" The Most Pervasive Combat Injury Among U.S. Soldiers is Invisible -- and the Pentagon Has Tried to Keep it That Way " By Nora Eisenberg, AlterNet. Posted March 17, 2009.

The DoD finally admits that 360,000 Iraq and Afghanistan vets may have suffered serious brain injuries they previously dismissed as mild concussions.

In a news conference on March 4th, Brig. Gen. Loree Sutton estimated that as many as 360,000 veterans of Iraq and Afghanistan may have suffered service-related brain injuries. Until now the Pentagon estimated that some 10,000 veterans of the Afghanistan and Iraq war had suffered brain traumas.

It's about time they got it right. Almost a year ago, in April 2008, an independent report by the RAND Corporation estimated that some 320,000 troops -- 20 percent of the deployed troops -- had suffered traumatic brain injury (TBI). Included in the RAND figure were blast-induced neurotraumas (BINT) from new weaponry like improvised explosive devices, during which the head remains closed and, more often than not, the victim remains conscious. These closed-brain blast injuries are the most common injury -- brain or otherwise -- of the current wars, but until now, for the DoD, they didn't count.

..."Just a Concussion"

Admitting to the incidence of the injury is a start, but the DoD has yet to admit its potential gravity. The DoD did not count closed-head blast injuries because they deemed them mild traumatic brain injuries, commonly referred to as concussions. In December 2008, another independent report, prepared for the VA by the Institute of Medicine, warned that the blast-induced neurotrauma might be something distinctive and far more serious than the mild TBI or concussions associated with closed-head injury. According to George R. Rutherford, of the Department of Epidimiology and Biostatistics at UC Medical School, San Francisco, the chair of the OIM committee that wrote the report, these blast-induced neurotraumas, seem unlike injuries we've seen before: "We're all worried that the blast neurotrauma hasn't really made it into the human literature."

In this next article Paul Rieckhoff argues that the way the Veterans Affairs Dept. receives funding should be changed so that the VA knows it will have the resources in the future to do its job rather than the VA each year going to Washington each year with cap in hand begging for funding.

"Six Years Later: Is Washington finally listening?" by Paul Rieckhoff at Huffington Post March 20, 2009

...With the end of stop-loss, we've finally begun to address some of the burdens bad policy puts on our military families. But as the war enters its seventh year, there's still a ton left to do. As we draw down our forces in Iraq, we must also prepare for the surge of veterans returning home. And there's one simple fix that Congress and the President need to agree on this year: advance funding for the Department of Veterans' Affairs.

Advance funding sounds wonky, but it's actually a simple, common sense solution. Right now, the Department of Veterans Affairs runs over 150 hospitals and thousands of clinics nationwide, caring for almost 6 million veterans a year. But if you asked the VA Secretary how much money he'll have to run that whole operation in October, he couldn't tell you. Why? Because the government funding mechanism is broken. Every year, veterans groups like ours have to go to Congress and fight for funding. And when we finally get it, it's usually late. In nineteen of the past twenty-two years, Congress has passed the VA budget late. Think about that. America has been late in paying its wounded for their care for almost two decades. That record is a national embarrassment.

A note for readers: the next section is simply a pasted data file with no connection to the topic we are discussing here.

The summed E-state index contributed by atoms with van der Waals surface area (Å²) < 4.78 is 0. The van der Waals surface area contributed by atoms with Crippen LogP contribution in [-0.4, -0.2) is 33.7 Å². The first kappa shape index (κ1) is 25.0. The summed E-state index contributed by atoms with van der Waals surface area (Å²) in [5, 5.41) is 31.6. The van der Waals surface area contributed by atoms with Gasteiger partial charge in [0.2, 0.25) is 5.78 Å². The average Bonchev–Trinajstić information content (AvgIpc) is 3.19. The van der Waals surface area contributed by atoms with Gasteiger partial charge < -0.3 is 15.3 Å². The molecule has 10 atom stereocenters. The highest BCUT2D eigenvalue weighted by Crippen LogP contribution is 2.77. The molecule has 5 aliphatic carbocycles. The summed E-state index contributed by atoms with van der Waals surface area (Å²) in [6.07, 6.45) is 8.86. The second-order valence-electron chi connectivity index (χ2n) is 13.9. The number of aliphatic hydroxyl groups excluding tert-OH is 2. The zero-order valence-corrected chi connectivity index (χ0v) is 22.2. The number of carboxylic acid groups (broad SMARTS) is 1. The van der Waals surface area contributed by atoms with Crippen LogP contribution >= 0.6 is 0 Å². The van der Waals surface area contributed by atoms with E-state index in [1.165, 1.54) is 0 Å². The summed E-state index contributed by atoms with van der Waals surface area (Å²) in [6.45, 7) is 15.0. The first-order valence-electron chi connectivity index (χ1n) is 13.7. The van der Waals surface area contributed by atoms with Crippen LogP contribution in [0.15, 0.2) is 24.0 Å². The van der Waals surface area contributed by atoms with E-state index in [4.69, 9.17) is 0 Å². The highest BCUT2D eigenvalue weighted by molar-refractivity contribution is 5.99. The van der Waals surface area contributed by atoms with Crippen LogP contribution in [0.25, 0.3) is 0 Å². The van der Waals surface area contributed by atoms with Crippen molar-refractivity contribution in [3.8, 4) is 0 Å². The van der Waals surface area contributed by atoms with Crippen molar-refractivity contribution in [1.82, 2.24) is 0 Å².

As a result of this broken system, the VA doesn't know how much money it will have three months from now. It is consistently forced to compromise and ration care for veterans. Hospitals and clinics can't hire critical staffing and address equipment needs. The Secretary can't hire thousands of needed psychologists and counselors. Those old VA buildings can't get repaired. Work can't get done all over the country. And veterans are left waiting.

You couldn't operate your household this way. The second largest department in the Federal Government can't either. Advanced funding--funding the VA a year in advance--is the solution.

" Iraq: On the Right Track, Six Years Later " by Brandon Friedman at Huffington Post , March 20, 2009

I spent nearly one year fighting the war in Iraq, and I've spent most of the last five years fighting to end it. And finally, this year, for the first time I feel like we've made progress. And when I say that, it's not simply because President Obama has decided that we'll be out in 16 months. Honestly, I feel more vindicated by his decision this week to engage an "enemy" of the United States--Iran--through diplomacy--and not with missiles, bombs, and an invading Army. That, I think, is the real victory of the last six years. Because it ensures that the United States is now back on the right path of not starting wars unless they're absolutely necessary and we've exhausted every other option first. It means that we're far less likely to ever make the same mistake again.

and Iraq War Veteran John Soltz believes that after eight disastrous years of the Iraq War President Obama is responding to the situation in a more thoughtful manner while addressing the needs of American soldiers fighting in Iraq and those vets who are returning from the battlefield :